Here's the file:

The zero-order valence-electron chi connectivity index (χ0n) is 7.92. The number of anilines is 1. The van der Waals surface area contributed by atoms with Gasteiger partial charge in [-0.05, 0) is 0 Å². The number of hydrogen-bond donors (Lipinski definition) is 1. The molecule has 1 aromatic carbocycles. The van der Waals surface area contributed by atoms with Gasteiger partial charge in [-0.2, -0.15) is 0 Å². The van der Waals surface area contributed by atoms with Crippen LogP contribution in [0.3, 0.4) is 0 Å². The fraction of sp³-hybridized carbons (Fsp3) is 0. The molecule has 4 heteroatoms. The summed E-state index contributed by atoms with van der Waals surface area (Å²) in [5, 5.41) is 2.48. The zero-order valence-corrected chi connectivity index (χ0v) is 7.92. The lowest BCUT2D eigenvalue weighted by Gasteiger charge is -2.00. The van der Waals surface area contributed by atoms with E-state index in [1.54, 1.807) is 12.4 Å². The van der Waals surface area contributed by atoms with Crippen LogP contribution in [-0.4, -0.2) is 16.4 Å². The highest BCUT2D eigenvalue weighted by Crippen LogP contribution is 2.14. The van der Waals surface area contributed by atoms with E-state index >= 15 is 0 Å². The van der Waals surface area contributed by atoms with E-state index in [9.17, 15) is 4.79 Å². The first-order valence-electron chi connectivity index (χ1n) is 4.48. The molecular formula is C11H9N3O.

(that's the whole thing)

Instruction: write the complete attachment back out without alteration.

The zero-order valence-electron chi connectivity index (χ0n) is 7.92. The number of anilines is 1. The van der Waals surface area contributed by atoms with Gasteiger partial charge in [-0.05, 0) is 0 Å². The number of hydrogen-bond donors (Lipinski definition) is 1. The molecule has 1 aromatic carbocycles. The van der Waals surface area contributed by atoms with Gasteiger partial charge in [-0.2, -0.15) is 0 Å². The van der Waals surface area contributed by atoms with Crippen LogP contribution in [0.3, 0.4) is 0 Å². The fraction of sp³-hybridized carbons (Fsp3) is 0. The molecule has 4 heteroatoms. The summed E-state index contributed by atoms with van der Waals surface area (Å²) in [5, 5.41) is 2.48. The zero-order valence-corrected chi connectivity index (χ0v) is 7.92. The lowest BCUT2D eigenvalue weighted by Gasteiger charge is -2.00. The van der Waals surface area contributed by atoms with E-state index in [1.54, 1.807) is 12.4 Å². The van der Waals surface area contributed by atoms with Crippen LogP contribution in [-0.4, -0.2) is 16.4 Å². The highest BCUT2D eigenvalue weighted by Crippen LogP contribution is 2.14. The van der Waals surface area contributed by atoms with E-state index >= 15 is 0 Å². The van der Waals surface area contributed by atoms with E-state index in [9.17, 15) is 4.79 Å². The first-order valence-electron chi connectivity index (χ1n) is 4.48. The molecular formula is C11H9N3O.